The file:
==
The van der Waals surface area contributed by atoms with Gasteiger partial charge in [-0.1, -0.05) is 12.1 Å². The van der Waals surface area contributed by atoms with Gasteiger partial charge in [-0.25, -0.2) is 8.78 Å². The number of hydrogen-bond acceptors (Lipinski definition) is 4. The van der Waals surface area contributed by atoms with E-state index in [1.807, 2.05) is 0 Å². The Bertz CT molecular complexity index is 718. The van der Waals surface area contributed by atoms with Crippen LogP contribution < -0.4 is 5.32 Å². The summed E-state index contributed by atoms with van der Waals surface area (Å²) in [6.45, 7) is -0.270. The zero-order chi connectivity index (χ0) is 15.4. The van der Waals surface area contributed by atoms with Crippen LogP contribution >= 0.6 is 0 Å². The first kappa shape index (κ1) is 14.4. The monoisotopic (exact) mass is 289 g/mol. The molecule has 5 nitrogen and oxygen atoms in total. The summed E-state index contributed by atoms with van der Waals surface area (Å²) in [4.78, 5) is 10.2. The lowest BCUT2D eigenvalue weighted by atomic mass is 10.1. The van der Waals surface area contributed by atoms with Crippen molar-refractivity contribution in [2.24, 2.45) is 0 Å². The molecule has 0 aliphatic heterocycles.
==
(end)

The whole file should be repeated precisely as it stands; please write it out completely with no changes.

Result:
The van der Waals surface area contributed by atoms with Gasteiger partial charge in [-0.1, -0.05) is 12.1 Å². The van der Waals surface area contributed by atoms with Gasteiger partial charge in [-0.25, -0.2) is 8.78 Å². The number of hydrogen-bond acceptors (Lipinski definition) is 4. The van der Waals surface area contributed by atoms with E-state index in [1.807, 2.05) is 0 Å². The Bertz CT molecular complexity index is 718. The van der Waals surface area contributed by atoms with Crippen LogP contribution < -0.4 is 5.32 Å². The summed E-state index contributed by atoms with van der Waals surface area (Å²) in [6.45, 7) is -0.270. The zero-order chi connectivity index (χ0) is 15.4. The van der Waals surface area contributed by atoms with Crippen LogP contribution >= 0.6 is 0 Å². The first kappa shape index (κ1) is 14.4. The monoisotopic (exact) mass is 289 g/mol. The molecule has 5 nitrogen and oxygen atoms in total. The summed E-state index contributed by atoms with van der Waals surface area (Å²) in [4.78, 5) is 10.2. The lowest BCUT2D eigenvalue weighted by atomic mass is 10.1. The van der Waals surface area contributed by atoms with Crippen molar-refractivity contribution in [2.24, 2.45) is 0 Å². The molecule has 0 aliphatic heterocycles.